As Pride month comes to an end for another year, it’s a great opportunity to reflect on how the Canterbury Christ Church University community has come together virtually to celebrate Pride. 

Written by student blogger Jo.

As an inclusive community, part of our duty is to create a fair environment in which everyone is treated with dignity and respect, so it’s really exciting to be able to celebrate something so pivotal.

In 2019, the university sponsored Canterbury Pride, and while they were unable to do so this year as the event was cancelled, the uni has been hard at work supporting students and staff, who are now located all around the world. 

Here’s a roundup of what the Christ Church community has been doing this month:

LGBT+ society

This month, the CCSU LGBT+ Society has been collaborating with other societies to show the impact of the LGBT+ community on every aspect of life, including MidSoc with whom they did a collaboration answering queries about trans parenting and discrimination in hospital, surrogacy and other crucial questions. 

For the past week, they have also been sharing content from their members explaining ‘what pride means to me’. 

Check out their Instagram to see the posts and watch the highlights.

CCCq staff network

Additionally, the CCCq staff network have been sharing inspirational figures in LGBT history, sharing useful and important resources and also celebrated GlobalPride 2020 online on Saturday 27 June. 

They also proudly announced that the University would be adopting the Progress Pride flag, showing support for everyone. 

Check out their Instagram to see posts and watch highlights.

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This Pride Month, we’re celebrating LGBTQI+ folk who’ve made an impact in the fight for equality: Phyll Opoku-Gyimah (aka Lady Phyll, b. 1974) launched UK Black Pride in London in 2005 and has helped organise events every year since. UK Black Pride aims to promote unity between LGBTQ people of African, Asian, Caribbean, Latin American and Middle Eastern heritage through events, education, the arts and advocacy. LGBT charity Stonewall had become concerned by (London) Pride’s lack of ethnic diversity and decided to work with UK Black Pride from 2018. Lady Phyll became a trustee of Stonewall. Lady Phyll was Head of Equality and Learning for the Public and Commercial Services Trade Union and is on the Trades Union Congress on race relations committee. In August 2019, she became Executive Director of The Kaleidoscope Trust, promoting LGBT+ rights. In 2016, Lady Phyll publicly refused an MBE, because of the toxic legacy of the anti-LGBTQ penal codes in the former British empire. “Pride is not just a celebration, it’s about change that needs to happen so that we are not constantly living in a state of being marginalised.” (Interview with Vogue) UK Black Pride: https://www.ukblackpride.org.uk/ Kaleidoscope Trust: https://kaleidoscopetrust.com/ Revisit Lady Phyll’s LGBT History Month 2019 talk, hosted by CCCq and CCCU BAME Society at @canterburyccuni here: https://youtu.be/HRfKu7eK9OU #PrideMonth #CCCUProud #BLM #BlackLivesMatter #BlackQueerLivesMatter #LGBT #LGBTequality @ladyphyll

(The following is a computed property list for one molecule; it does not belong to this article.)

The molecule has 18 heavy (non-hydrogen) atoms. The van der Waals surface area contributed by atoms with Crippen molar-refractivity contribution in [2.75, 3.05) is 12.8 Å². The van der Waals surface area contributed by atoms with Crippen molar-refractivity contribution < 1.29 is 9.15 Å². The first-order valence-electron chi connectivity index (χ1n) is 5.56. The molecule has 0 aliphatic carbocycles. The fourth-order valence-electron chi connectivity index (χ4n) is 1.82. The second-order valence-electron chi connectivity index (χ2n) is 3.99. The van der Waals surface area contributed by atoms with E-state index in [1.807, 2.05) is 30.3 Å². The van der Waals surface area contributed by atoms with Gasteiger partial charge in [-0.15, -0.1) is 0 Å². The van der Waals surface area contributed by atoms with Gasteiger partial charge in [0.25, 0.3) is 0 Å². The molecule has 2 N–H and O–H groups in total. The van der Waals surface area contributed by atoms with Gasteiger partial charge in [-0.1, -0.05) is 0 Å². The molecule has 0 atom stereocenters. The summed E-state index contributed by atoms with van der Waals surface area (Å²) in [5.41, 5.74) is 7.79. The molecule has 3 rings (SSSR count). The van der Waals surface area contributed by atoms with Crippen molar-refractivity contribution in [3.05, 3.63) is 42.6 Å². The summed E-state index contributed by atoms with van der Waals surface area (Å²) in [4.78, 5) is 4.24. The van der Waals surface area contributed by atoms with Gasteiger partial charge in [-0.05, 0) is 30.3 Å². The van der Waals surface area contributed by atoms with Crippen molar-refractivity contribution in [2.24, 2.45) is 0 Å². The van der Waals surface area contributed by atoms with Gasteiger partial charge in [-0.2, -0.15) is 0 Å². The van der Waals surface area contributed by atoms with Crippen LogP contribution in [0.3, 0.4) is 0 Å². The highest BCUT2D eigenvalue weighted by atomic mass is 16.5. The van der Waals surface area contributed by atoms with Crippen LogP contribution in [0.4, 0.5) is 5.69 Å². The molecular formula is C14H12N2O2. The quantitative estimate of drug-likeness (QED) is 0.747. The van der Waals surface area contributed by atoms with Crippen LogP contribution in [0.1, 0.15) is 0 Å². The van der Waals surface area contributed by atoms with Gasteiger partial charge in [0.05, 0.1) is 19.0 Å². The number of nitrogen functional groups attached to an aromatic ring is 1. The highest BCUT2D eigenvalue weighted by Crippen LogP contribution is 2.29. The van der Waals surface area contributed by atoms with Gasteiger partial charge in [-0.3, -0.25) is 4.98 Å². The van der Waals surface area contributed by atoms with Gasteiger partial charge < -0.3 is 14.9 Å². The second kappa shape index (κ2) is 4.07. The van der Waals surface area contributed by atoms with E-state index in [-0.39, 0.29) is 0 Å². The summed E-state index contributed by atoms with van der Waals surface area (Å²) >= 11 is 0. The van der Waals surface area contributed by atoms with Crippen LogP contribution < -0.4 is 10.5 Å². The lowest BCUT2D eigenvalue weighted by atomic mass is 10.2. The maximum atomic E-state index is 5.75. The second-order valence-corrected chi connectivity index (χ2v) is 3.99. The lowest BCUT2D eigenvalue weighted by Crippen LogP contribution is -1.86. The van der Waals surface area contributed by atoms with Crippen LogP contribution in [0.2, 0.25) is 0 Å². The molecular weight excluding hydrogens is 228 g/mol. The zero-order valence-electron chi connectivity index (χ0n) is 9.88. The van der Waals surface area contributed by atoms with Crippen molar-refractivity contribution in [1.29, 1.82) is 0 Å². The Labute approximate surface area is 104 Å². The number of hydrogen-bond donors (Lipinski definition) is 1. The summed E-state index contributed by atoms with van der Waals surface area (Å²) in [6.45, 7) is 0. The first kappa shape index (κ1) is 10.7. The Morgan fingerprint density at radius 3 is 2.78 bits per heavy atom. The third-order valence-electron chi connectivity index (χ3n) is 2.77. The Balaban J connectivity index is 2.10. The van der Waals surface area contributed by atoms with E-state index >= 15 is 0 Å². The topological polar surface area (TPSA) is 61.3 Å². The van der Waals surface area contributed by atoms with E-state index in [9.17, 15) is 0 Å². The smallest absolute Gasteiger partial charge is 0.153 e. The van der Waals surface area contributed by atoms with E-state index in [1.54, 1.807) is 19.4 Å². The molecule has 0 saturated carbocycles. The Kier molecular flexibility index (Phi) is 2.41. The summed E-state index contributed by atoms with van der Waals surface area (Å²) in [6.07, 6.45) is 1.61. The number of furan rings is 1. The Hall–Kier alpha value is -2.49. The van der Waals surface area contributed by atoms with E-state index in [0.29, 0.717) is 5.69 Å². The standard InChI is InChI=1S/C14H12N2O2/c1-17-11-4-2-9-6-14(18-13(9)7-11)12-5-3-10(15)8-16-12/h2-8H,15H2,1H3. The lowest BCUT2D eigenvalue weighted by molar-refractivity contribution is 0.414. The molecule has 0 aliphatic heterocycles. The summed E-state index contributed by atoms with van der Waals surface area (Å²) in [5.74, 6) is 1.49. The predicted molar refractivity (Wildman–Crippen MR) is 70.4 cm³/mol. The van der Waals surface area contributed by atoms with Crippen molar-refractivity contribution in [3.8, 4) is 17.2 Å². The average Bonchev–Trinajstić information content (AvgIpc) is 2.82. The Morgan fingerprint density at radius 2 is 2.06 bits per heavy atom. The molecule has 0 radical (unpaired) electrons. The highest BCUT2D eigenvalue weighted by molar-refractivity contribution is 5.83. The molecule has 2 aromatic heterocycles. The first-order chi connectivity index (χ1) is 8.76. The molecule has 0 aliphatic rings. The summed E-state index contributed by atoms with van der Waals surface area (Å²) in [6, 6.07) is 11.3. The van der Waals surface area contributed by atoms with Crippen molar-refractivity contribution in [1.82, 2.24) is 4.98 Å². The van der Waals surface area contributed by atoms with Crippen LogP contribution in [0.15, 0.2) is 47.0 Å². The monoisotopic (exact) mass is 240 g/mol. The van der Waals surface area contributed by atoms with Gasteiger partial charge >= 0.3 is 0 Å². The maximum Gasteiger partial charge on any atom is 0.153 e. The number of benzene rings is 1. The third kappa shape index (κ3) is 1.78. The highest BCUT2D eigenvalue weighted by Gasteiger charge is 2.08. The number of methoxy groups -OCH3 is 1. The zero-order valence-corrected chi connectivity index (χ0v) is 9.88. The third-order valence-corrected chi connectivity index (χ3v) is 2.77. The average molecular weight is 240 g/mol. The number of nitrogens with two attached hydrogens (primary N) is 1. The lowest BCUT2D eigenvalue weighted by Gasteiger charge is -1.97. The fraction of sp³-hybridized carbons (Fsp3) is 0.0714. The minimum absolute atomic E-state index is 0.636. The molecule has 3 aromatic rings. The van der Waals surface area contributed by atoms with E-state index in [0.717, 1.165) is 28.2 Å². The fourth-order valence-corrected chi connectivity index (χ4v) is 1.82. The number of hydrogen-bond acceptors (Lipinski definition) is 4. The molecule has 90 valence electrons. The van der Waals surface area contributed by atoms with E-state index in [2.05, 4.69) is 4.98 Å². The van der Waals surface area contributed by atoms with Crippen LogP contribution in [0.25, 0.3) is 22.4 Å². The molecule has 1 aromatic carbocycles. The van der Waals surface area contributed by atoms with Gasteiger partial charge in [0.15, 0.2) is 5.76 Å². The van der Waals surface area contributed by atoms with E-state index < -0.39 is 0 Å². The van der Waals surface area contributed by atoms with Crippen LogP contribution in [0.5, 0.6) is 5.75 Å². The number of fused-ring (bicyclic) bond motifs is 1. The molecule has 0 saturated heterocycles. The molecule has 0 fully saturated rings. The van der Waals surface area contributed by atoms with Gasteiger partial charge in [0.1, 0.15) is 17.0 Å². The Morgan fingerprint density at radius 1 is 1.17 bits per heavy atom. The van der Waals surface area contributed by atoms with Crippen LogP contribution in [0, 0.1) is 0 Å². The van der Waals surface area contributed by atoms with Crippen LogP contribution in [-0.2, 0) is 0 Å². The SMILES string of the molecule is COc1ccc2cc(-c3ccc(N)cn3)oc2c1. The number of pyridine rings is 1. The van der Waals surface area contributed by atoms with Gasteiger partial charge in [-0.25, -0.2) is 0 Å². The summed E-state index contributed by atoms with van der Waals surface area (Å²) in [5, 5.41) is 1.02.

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Support all year round

Representation of the community isn’t limited to June – between societies, networks and community efforts, Christ Church offers support all year-round. 

In February, LGBT history month celebrations took place in the library around the theme of ‘Prose, Poetry and Plays’, promoting a series of works by queer authors, poets and playwrights throughout history. Read the library blog.

Additionally, there is year-round support available through the university ensuring equality and fair treatment for all students and staff. 

So, while this month’s Pride celebrations have been unconventional (to say the least!), the staff and students have been making sure that all groups, especially the LGBT+ and Black communities, are heard and supported in every aspect of life.